La Caza del Oro / Lo credevano uno stinco di santo
One thing that is nice about having a lot of unwatched spaghetti westerns is that when it comes time to watch one, often I just pick one out at random,without reading the box or looking it up in the SWDB first. Of course, it's hit or miss, but the nice thing is that, apart from the surprise element of it, I don't go into it with any particular expectation. Last night I did this, and my random pick was the Italian/Spanish co-production, Too Much Gold For One Gringo, directed by Juan Bosch. I enjoyed Bosch's Dig Your Grave, Friend, Sabata is Coming, and I enjoyed this one, too.
As the film starts out, we see several shady characters riding into town, who then start hanging out outside of a prison. They're all waiting for the release of an old guy named Dan Carver, who apparently stashed a bunch of gold back before going to prison. One of them is a guy named Trash Benson, played by genre regular Anthony Steffen. As Carver is about to be released and realizes there are a bunch of people outside waiting for him, he begs the warden, played by a clean-cut Raf Baldassare, to let him stay. Instead the warden shakes him down, wanting a share of the gold. Carver manages to knock out the warden and is returned to his cell. but before you know it, he's abducted by Benson. While breaking into the prison, he crosses paths with Carver's cellmate, Paco (Daniel Martin), and they work together to get Carver out, with the intent of getting a share of his gold, which he's not willing to share.
Of course, nobody really trusts each other, and after a few rather benevolent double-crosses (as they are hiding out from the gang that was waiting outside the prison who also wants Carver), they all decide to split the gold. Unfortunately, Carver falls ill and dies, writing down the location of the gold. Benson tells Paco to memorize it and then burs the paper, but learns shortly after that Paco can't read... and neither can Trash.
They manage to find out from the priest that helps bury Carver that he was once seen carrying an enourmous, very heavy statue, which now happens to be hidden in the nearby town, where a bandito played by Fernando Sancho (who else?) is also looking for the statue. Needless to say, after several shootouts with the outlaw gang and Sancho's gang, they find the gold.
Now, this wasn't a comedy but it sure was funny, as in the dialogue. Martin, in particular, gets some really funny smartassed one-liners in there with Steffen. And when Steffen's being beaten by the gang looking for the gold, he gives a line that cracked me up and you'd never hear Clint Eastwood say - "Go fart in your pudding!" Thinking back to Bosch's other film that I saw, ( Dig Your Grave, Friend, Sabata is Coming), I remember liking it because Bosch had put some characters together (in that one, Fernando Sancho and Richard Harrison) that, although they were on your typical serious spaghetti adventure, they seemed to have fun, a good chemistry, and doesn't fall into slapstick humor, which, personally, I can't stand. This one had that same appeal, and like that one, didn't overdo the "buddy" thing.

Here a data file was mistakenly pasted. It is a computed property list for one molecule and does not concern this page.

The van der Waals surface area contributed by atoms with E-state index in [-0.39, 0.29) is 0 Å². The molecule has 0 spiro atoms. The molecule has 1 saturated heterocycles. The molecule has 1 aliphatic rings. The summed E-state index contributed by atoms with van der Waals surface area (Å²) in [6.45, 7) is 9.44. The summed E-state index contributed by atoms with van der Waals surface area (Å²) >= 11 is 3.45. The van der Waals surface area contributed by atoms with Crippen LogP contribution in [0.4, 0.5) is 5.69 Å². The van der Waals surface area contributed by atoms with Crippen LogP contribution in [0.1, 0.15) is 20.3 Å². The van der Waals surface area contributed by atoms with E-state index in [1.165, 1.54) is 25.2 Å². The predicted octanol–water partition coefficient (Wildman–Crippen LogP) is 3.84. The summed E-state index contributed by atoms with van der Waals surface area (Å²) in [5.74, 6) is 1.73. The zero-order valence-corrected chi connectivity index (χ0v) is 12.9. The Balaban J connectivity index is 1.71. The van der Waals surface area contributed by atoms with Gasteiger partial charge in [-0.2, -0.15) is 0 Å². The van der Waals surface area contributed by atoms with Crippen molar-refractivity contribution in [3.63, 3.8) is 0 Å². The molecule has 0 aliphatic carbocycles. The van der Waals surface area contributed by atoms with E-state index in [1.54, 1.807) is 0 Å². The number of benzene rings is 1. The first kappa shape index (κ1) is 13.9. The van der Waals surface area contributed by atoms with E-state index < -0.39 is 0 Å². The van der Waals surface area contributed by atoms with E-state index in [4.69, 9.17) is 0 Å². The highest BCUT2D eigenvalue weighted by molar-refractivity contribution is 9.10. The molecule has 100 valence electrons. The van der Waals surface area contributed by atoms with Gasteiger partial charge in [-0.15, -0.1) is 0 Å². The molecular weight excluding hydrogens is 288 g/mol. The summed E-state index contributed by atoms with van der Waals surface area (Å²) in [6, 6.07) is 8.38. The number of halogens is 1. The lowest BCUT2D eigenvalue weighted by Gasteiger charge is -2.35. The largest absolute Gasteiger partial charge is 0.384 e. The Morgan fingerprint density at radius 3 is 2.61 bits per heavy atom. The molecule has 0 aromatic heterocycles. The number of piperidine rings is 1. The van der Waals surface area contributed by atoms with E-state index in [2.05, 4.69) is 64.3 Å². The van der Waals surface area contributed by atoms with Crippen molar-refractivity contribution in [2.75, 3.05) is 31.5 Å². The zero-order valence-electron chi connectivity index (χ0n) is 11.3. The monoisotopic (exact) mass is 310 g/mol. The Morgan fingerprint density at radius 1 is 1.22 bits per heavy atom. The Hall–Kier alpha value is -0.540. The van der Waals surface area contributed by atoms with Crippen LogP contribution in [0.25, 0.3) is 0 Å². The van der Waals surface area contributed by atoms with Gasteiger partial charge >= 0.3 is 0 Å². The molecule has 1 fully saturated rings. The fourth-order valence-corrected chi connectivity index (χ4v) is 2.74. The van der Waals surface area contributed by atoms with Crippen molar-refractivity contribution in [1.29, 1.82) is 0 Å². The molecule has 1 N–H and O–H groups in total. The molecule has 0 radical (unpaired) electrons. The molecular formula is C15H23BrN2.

As far as the acting goes, it was a mixed bag. Sancho was really good in this one, even though he wasn't in the film very long. He was more intense than usual, and less cliched than usual. Martin was funny, and didn't overact. The big drawback was whoever overdubbed Steffen's English language track - he was sort of one-dimensional and sounded at times like he was doing an Eastwood impersonation. Steffen looked like he was having fun, and a more appropriate voice actor woud've conveyed that better.I watched a fan restoration that took an English audio track from some source (perhaps a VHS tape) and synched it (quite well, I must say) to what I'm assuming is the Italian "Hobby & Work Publishing SRL" release (the only one listed at the SWDB). Although it seemed to have a reddish tint to it, it looked quite good.
I tend to like my spaghettis serious, and for the most part, can't stand the "comedy" westerns. It was nice to see a film (by no means a perfect, top-shelf one) that was serious but made me laugh, as well. If you like that notion too, I'd recommend checking this one out.